We understand that our life together is shaped by these signs gathered from prayerful and guided discernment:

1. We will grow in our discipleship and in our willingness to encourage others in their own discipleship of Jesus Christ.
2. We offer our lives as active partners in God's mission remembering that we are people blessed with an amazing array of gifts and abilities to bless others.
3. We seek out those who are lost or left out for caring service and to hear Good News of Jesus, the Good Shepherd.
4. We stand on an Anglican heritage and traditions that guide and shape our common life, ministry and mission for today.
5. We sustain children and young people and their families, and those of every generation, striving together to know, love and serve our Lord Jesus.
Key Points!
Sometimes a picture is indeed worth a thousand words. This illustration helps me to “see” what we have discovered and where we are headed.

The two pyramids illustrate the shifts in emphasis that are taking place and must take place in order for the church, the Christian people of God, to realign ourselves with the redemptive mission God is already, even now about in God’s world.

Yesterday: For 1700 years all churches have ordered and organized their life and ministry with a mainly “top down” approach. Certainly church life in America since the start of the 20th century has seen vast amounts of time, energy and resources be applied to the building up of the institution of the church. This is a model that works by attracting people to come and join the church to receive all that the church has to offer. In all honesty, significantly smaller portions of resources were directed to outreach if any at all. Again, in all honesty, the Episcopal Church almost has an aversion to any explicit ministry of evangelism to those who have not heard the Good News of Jesus.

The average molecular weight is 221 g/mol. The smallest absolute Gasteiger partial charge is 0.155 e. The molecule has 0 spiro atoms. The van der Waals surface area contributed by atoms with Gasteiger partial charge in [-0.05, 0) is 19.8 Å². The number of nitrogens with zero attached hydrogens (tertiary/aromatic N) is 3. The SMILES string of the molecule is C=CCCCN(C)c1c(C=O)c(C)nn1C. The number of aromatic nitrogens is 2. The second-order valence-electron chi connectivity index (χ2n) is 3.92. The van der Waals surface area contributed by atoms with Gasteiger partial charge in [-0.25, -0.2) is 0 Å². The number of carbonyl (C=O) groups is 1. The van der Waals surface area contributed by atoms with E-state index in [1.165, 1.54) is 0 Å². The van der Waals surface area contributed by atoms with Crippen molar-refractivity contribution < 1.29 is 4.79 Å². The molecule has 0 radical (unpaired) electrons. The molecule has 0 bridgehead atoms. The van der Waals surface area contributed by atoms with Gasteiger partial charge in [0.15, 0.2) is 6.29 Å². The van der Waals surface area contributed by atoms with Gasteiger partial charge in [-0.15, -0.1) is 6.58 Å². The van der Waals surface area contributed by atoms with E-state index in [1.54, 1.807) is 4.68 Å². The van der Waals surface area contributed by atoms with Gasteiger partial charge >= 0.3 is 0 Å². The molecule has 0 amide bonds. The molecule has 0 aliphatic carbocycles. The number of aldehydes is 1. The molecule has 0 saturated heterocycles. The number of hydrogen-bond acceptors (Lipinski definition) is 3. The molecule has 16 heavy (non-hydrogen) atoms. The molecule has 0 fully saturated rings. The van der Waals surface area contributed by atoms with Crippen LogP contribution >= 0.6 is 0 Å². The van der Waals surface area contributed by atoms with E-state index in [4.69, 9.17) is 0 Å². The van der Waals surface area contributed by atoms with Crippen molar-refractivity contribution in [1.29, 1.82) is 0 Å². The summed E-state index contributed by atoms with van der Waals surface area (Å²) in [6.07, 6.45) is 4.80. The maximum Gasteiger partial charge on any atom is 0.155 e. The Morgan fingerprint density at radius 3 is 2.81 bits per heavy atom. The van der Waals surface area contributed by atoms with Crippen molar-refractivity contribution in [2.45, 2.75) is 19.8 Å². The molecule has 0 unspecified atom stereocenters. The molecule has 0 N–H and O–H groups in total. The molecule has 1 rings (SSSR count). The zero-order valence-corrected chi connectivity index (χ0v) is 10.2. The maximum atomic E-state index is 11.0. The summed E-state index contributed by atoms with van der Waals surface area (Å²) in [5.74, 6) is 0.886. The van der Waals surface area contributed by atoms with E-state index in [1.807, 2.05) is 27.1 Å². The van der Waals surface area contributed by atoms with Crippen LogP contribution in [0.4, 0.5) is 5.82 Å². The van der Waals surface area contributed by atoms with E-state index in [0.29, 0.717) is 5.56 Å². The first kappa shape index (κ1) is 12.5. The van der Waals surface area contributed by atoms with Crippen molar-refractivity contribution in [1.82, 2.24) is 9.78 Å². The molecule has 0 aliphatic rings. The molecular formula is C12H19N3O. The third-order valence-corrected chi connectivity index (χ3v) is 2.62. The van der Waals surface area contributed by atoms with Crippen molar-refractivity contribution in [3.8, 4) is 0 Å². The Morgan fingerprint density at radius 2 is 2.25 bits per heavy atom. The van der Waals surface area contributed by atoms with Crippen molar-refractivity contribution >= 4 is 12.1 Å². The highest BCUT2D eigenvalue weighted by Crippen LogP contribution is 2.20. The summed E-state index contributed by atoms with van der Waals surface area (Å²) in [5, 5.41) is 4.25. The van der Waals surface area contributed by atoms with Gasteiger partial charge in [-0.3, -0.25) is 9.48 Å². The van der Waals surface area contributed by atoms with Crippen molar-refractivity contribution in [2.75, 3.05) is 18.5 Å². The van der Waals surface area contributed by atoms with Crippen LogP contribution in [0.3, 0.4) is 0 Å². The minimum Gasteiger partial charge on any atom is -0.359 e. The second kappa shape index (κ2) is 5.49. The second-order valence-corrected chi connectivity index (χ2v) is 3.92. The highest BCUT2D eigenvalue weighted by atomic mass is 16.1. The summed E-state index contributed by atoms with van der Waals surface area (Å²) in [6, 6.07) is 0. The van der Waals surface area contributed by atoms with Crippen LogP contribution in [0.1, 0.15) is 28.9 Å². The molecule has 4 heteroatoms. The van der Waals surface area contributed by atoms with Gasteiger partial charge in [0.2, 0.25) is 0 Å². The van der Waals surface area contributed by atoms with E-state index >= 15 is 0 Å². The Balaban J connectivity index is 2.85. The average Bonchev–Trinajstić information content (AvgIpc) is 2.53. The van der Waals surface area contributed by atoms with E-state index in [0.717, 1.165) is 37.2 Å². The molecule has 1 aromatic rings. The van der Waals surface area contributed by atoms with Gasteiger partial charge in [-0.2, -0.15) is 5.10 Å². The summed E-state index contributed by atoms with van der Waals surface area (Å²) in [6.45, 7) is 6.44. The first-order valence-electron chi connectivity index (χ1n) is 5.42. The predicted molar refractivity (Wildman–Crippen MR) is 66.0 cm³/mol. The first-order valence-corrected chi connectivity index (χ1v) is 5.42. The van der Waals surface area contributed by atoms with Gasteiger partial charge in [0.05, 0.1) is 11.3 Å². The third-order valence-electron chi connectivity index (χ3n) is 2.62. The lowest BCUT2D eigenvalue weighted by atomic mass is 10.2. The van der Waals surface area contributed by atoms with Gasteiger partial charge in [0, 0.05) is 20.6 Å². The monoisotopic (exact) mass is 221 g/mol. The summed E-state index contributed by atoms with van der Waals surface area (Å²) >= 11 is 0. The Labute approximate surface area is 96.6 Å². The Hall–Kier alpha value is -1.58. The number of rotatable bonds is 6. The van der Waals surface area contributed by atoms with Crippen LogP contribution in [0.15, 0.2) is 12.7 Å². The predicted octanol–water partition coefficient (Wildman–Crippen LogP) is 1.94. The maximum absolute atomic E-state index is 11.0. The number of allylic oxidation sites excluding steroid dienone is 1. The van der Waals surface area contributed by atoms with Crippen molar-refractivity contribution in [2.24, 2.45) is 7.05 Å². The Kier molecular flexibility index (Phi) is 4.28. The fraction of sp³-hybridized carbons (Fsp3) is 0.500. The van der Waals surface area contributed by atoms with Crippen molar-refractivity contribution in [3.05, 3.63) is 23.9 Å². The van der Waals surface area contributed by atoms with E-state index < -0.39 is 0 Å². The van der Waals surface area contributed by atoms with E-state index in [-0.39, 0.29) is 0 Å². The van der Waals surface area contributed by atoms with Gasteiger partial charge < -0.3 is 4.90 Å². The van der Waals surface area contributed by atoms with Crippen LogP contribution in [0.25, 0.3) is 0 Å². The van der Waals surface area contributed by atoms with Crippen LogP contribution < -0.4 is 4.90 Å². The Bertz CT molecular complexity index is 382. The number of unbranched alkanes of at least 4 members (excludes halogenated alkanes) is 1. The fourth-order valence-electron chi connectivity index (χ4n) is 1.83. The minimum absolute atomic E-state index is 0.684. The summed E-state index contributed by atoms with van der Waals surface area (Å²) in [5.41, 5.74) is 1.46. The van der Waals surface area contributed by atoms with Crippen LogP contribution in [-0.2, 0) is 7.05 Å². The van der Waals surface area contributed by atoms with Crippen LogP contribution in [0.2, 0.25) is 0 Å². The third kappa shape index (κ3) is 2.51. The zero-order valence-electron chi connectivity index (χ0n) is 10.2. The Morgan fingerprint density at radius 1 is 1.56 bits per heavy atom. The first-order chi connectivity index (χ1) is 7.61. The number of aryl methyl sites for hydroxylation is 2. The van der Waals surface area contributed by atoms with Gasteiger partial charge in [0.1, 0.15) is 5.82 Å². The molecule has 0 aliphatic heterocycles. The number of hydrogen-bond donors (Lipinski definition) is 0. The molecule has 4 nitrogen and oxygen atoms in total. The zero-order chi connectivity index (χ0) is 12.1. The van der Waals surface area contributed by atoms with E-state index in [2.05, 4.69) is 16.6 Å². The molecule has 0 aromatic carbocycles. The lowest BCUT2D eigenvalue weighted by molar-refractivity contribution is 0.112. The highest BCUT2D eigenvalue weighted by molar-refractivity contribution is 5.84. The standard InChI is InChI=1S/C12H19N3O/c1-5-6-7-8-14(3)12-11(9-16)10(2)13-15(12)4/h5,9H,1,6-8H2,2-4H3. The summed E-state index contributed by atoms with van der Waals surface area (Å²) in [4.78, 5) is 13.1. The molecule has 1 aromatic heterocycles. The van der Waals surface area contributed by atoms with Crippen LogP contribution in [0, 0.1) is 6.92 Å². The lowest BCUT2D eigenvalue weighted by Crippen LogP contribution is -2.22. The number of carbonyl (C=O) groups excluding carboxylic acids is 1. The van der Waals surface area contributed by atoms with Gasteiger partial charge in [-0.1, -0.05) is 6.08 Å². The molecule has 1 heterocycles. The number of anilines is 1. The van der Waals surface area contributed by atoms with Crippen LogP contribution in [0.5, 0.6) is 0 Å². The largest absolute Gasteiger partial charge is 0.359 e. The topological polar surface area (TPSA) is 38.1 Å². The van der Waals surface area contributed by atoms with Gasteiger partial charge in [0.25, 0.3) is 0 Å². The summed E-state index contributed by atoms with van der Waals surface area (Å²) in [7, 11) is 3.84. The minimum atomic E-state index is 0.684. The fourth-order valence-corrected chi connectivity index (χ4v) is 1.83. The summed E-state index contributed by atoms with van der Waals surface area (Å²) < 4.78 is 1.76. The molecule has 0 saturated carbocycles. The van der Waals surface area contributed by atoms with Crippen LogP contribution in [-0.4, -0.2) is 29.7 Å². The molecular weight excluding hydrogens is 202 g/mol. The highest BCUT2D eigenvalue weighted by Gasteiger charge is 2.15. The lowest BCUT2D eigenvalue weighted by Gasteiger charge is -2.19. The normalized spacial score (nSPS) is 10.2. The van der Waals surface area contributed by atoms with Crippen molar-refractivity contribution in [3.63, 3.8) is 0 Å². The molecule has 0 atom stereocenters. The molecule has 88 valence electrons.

At least since the 20th century we have, at the end of the day, acted as if the building up of the church were an end in itself, rather than a means to ends, chiefly offering caring service in the community and pursuing an intentional mission of conversing with others about Jesus.

Today: This pyramid illustrates the shift that is taking place as we become more kingdom centered rather than church centered; more externally focused than internally focused; and as members become missionaries, or if that word is problematic, disciples. In this model the emphasis is on the people of God dispersed and deployed in their homes, neighborhoods, workplaces, and community to build the reign of God through caring service and evangelism. Clergy and other church leaders provide vision, guidance and equip the people of God for their individual missional callings.